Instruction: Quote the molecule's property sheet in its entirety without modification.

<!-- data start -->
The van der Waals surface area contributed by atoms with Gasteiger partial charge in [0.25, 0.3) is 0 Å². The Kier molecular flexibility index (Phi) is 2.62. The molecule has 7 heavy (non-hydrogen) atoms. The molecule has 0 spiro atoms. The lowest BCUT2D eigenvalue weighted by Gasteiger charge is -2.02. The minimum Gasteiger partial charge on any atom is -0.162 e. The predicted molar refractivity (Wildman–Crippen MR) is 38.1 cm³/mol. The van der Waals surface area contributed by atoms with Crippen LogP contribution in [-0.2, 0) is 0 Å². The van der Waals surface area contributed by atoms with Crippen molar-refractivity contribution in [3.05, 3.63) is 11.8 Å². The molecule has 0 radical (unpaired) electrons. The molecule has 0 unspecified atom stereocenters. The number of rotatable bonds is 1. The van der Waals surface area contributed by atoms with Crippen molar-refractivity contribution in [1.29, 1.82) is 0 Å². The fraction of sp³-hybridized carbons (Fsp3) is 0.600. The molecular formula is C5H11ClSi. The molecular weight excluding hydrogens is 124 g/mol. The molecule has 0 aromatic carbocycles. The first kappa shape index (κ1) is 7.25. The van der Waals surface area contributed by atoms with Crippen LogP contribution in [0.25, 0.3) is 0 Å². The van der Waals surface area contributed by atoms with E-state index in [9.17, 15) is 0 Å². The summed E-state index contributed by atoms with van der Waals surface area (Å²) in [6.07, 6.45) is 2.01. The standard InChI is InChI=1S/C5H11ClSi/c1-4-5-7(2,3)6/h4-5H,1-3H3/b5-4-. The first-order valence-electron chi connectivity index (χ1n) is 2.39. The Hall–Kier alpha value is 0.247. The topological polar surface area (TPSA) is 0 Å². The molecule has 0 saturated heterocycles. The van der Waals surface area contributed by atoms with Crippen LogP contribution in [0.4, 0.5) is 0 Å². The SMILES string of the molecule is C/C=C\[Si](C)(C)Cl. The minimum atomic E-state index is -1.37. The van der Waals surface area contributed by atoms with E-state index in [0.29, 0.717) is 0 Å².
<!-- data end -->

The van der Waals surface area contributed by atoms with Gasteiger partial charge in [0.25, 0.3) is 0 Å². The Kier molecular flexibility index (Phi) is 2.62. The molecule has 7 heavy (non-hydrogen) atoms. The molecule has 0 spiro atoms. The lowest BCUT2D eigenvalue weighted by Gasteiger charge is -2.02. The minimum Gasteiger partial charge on any atom is -0.162 e. The predicted molar refractivity (Wildman–Crippen MR) is 38.1 cm³/mol. The van der Waals surface area contributed by atoms with Crippen LogP contribution in [-0.2, 0) is 0 Å². The van der Waals surface area contributed by atoms with Crippen molar-refractivity contribution in [3.05, 3.63) is 11.8 Å². The molecule has 0 radical (unpaired) electrons. The molecule has 0 unspecified atom stereocenters. The number of rotatable bonds is 1. The van der Waals surface area contributed by atoms with Crippen molar-refractivity contribution in [1.29, 1.82) is 0 Å². The fraction of sp³-hybridized carbons (Fsp3) is 0.600. The molecular formula is C5H11ClSi. The molecular weight excluding hydrogens is 124 g/mol. The molecule has 0 aromatic carbocycles. The first kappa shape index (κ1) is 7.25. The van der Waals surface area contributed by atoms with Crippen LogP contribution in [0.25, 0.3) is 0 Å². The van der Waals surface area contributed by atoms with E-state index in [9.17, 15) is 0 Å². The summed E-state index contributed by atoms with van der Waals surface area (Å²) in [6.07, 6.45) is 2.01. The standard InChI is InChI=1S/C5H11ClSi/c1-4-5-7(2,3)6/h4-5H,1-3H3/b5-4-. The first-order valence-electron chi connectivity index (χ1n) is 2.39. The Hall–Kier alpha value is 0.247. The topological polar surface area (TPSA) is 0 Å². The molecule has 0 saturated heterocycles. The van der Waals surface area contributed by atoms with Crippen LogP contribution in [0.4, 0.5) is 0 Å². The SMILES string of the molecule is C/C=C\[Si](C)(C)Cl. The minimum atomic E-state index is -1.37. The van der Waals surface area contributed by atoms with E-state index in [0.29, 0.717) is 0 Å².